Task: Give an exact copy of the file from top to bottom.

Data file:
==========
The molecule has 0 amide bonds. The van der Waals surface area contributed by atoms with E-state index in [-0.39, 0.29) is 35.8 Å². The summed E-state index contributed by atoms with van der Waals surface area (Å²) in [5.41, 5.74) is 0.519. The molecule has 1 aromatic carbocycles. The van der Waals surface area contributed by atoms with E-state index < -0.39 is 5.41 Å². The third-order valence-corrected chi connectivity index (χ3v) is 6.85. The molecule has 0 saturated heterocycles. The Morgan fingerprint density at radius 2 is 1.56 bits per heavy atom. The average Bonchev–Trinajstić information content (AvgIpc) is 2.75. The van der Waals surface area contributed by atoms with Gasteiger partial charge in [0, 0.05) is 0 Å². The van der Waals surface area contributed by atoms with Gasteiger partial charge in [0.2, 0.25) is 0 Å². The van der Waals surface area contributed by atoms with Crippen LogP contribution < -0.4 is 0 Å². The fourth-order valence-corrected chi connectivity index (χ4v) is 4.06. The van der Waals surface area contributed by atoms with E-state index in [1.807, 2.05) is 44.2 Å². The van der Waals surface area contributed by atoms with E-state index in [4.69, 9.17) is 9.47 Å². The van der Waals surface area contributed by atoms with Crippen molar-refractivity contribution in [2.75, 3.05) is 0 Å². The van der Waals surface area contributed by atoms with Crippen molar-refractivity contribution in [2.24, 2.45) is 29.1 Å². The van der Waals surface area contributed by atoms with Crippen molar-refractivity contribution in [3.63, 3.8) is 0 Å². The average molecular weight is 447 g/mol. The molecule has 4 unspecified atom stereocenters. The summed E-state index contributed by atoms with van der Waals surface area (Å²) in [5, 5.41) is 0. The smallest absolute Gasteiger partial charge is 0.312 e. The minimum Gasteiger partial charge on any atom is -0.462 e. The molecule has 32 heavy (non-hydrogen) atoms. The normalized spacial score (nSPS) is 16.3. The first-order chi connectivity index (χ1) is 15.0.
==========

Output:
The molecule has 0 amide bonds. The van der Waals surface area contributed by atoms with E-state index in [-0.39, 0.29) is 35.8 Å². The summed E-state index contributed by atoms with van der Waals surface area (Å²) in [5.41, 5.74) is 0.519. The molecule has 1 aromatic carbocycles. The van der Waals surface area contributed by atoms with E-state index < -0.39 is 5.41 Å². The third-order valence-corrected chi connectivity index (χ3v) is 6.85. The molecule has 0 saturated heterocycles. The Morgan fingerprint density at radius 2 is 1.56 bits per heavy atom. The average Bonchev–Trinajstić information content (AvgIpc) is 2.75. The van der Waals surface area contributed by atoms with Gasteiger partial charge in [0, 0.05) is 0 Å². The van der Waals surface area contributed by atoms with Gasteiger partial charge in [0.2, 0.25) is 0 Å². The van der Waals surface area contributed by atoms with Crippen LogP contribution < -0.4 is 0 Å². The fourth-order valence-corrected chi connectivity index (χ4v) is 4.06. The van der Waals surface area contributed by atoms with E-state index in [1.807, 2.05) is 44.2 Å². The van der Waals surface area contributed by atoms with E-state index in [4.69, 9.17) is 9.47 Å². The van der Waals surface area contributed by atoms with Crippen molar-refractivity contribution in [2.75, 3.05) is 0 Å². The van der Waals surface area contributed by atoms with Crippen molar-refractivity contribution in [2.24, 2.45) is 29.1 Å². The van der Waals surface area contributed by atoms with Crippen molar-refractivity contribution in [3.63, 3.8) is 0 Å². The average molecular weight is 447 g/mol. The molecule has 4 unspecified atom stereocenters. The summed E-state index contributed by atoms with van der Waals surface area (Å²) in [5, 5.41) is 0. The smallest absolute Gasteiger partial charge is 0.312 e. The minimum Gasteiger partial charge on any atom is -0.462 e. The molecule has 32 heavy (non-hydrogen) atoms. The normalized spacial score (nSPS) is 16.3. The first-order chi connectivity index (χ1) is 15.0.